Story of a drug addict recovery
Jason, a recovering drug addict is a bloke I’ve known since childhood though we’ve stayed for decades without having daily interactions, his fight with drug addiction has been a calamitous and narrated to your blogger how he would take anything he could get his hands on when in the grips of his destructive lifestyle.Jason would start his day with smoking marijuana as appetizers and then take pills and end it with cocaine and that was his daily life for more than seven years. Born in Pilbara and brought up from age of two in Fitzroy in Melbourne, the damage caused during seven years of drug addiction and two relapses was immeasurable.Drugs in their very essence were like his consumer goods that satisfy his particular human wants. Jason says that, as long as there is demand for illegal drugs, there is going to be supply in Australia adding that in order to tackle drug-related issues affecting millions of Australians, it is therefore crucial to bear in mind the underlying demand for illegal drugs.His addiction cost him his career, caused immense stress to his family and friends. “Contador Harrison I got to the point no one in the family wanted anything to do with me,” Jason said. Jason checked into rehabilitation and has managed to stay impressively sober for the past two years and three months. “Very determined, I just focused doing what my family and friends said I do because I was losing everything in my life.” Jason, now lives with his Uncle and adult cousins in Brisbane and works helping others recover from drug and alcohol addiction.Jason has also put himself in contact with Brisvegans on the same destructive route that cost him so dearly. Jason also narrated to your blogger how use of drugs like ice was prevalent in Queensland and that it is getting a lot worse, a lot faster than even authorities can imagine.In Jason’s own words, Australia’s drug policies should aim to protect the youth from becoming a so-called drug generation, to prevent alleged destruction of the land down under and its morals and to curb the number of drug-induced deaths. It is unlikely that mass criminalization and fighting a war against drugs will resolve Australia’s drug problem.Jason said there is no convincing evidence that criminalization has a positive influence on drug use, trafficking or production that is currently happening all over the country.His observation in Brisbane came from his first-hand experiences and said most of the people resort to drug use mostly influenced by the interplay of many risk factors from different developmental contexts. In his own case, it included, among others, the availability of drugs, poor parenting, violence, dropping out of school and risky sexual behavior. In fact, as we spoke, i recalled how we used to call him Casanova in elementary school since he really liked skirties and having a fling to him was non negotiable.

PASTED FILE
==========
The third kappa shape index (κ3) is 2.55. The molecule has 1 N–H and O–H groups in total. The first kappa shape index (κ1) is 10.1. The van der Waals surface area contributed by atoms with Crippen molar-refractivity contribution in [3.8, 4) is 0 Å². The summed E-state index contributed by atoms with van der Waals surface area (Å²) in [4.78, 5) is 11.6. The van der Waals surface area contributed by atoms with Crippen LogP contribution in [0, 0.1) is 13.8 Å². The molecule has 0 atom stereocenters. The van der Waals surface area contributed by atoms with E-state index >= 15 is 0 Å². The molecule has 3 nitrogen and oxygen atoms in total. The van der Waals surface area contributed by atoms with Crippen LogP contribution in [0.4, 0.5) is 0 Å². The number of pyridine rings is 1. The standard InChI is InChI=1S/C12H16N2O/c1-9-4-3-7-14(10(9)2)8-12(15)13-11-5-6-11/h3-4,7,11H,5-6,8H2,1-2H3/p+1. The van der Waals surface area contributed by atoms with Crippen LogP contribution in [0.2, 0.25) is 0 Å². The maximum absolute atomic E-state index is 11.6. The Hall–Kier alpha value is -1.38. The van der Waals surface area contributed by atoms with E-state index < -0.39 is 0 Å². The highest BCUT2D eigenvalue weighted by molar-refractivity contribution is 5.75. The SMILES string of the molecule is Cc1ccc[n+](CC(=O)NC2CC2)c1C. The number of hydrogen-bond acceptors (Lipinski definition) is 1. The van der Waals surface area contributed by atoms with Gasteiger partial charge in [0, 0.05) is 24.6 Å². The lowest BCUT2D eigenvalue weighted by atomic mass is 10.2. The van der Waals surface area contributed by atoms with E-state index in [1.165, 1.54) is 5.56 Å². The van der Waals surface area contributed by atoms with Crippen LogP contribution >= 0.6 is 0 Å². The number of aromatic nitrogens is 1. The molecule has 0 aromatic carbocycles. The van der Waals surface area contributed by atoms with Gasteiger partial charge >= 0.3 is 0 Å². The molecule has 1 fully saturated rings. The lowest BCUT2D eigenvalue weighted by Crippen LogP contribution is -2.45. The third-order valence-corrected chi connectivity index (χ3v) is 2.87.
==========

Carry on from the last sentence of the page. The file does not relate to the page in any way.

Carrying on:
Jason believes that a significant problem is the fact that Australian law hardly distinguishes between drug users and traffickers and criminalizes both for involvement in illicit trade. Consequently, Australia’s prisons are overloaded with low-level, non-violent drug offenders, which cost the federal and state governments a lot of money and negatively impact social structures and family ties. In Queensland, Jason says criminalization has instigated a climate of fear, which discourages drug users from seeking treatment or rehabilitation for an addiction. The outcome is less awareness, less transparency, less monitoring and a rising number of HIV infections due to sharing needles.The actual avenues for help for tweens and teens are really a lot less than was the case before. Jason said support resources don’t seem to be expanding in line with population growth.To him, young Australians need places where they are not going to get a waiting list, a form and a number and come back after several weeks.Most young people he has seen reaching out and finding closed doors, have ended up going ahead with their addiction behavior.Jason said for his recovery, therapeutic value of a fellow addict helping him was what helped him manage to overcome addiction and advices young Australians in trouble to seek help and hopes they reach the right people in the society like him.Jason says lawmakers in Queensland and Federal governments should make sure they offer support services capable of fast, effective responses.Such services Jason believes should be well known to the members of the public and if necessary, can be advertised. According to him, harm-reducing measures, whose practical effectiveness in the prevention and treatment of drug addiction has been demonstrated in Melbourne and Sydney, including among others clean needle and syringe programs, targeted information, education and communication with regard to drug-related matters, stigma reduction initiatives, and voluntary and community based treatment are the only way Australia getting into a worse crisis than Cocaine and Heroin crises on 1980s and 1990s although ‘Ice’ addiction levels have reached catastrophic levels across the country. It is beyond doubt that a shift in Australian drug policies is likely to unfold a highly sensitive debate but it is worth exploring to save lives like the case with Jason. In your blogger’s view, embracing such process and collaborating in the search for alternative policies that in the end aim for the same outcome, a healthy and drug-free Australian society is worthy because if the avenues aren’t there, drug addicts aren’t going to get help. According to Jason, without access to detox facilities, the chances of an addict recovering is extinguished and therefore more support is needed in regional areas to fight against drug addiction.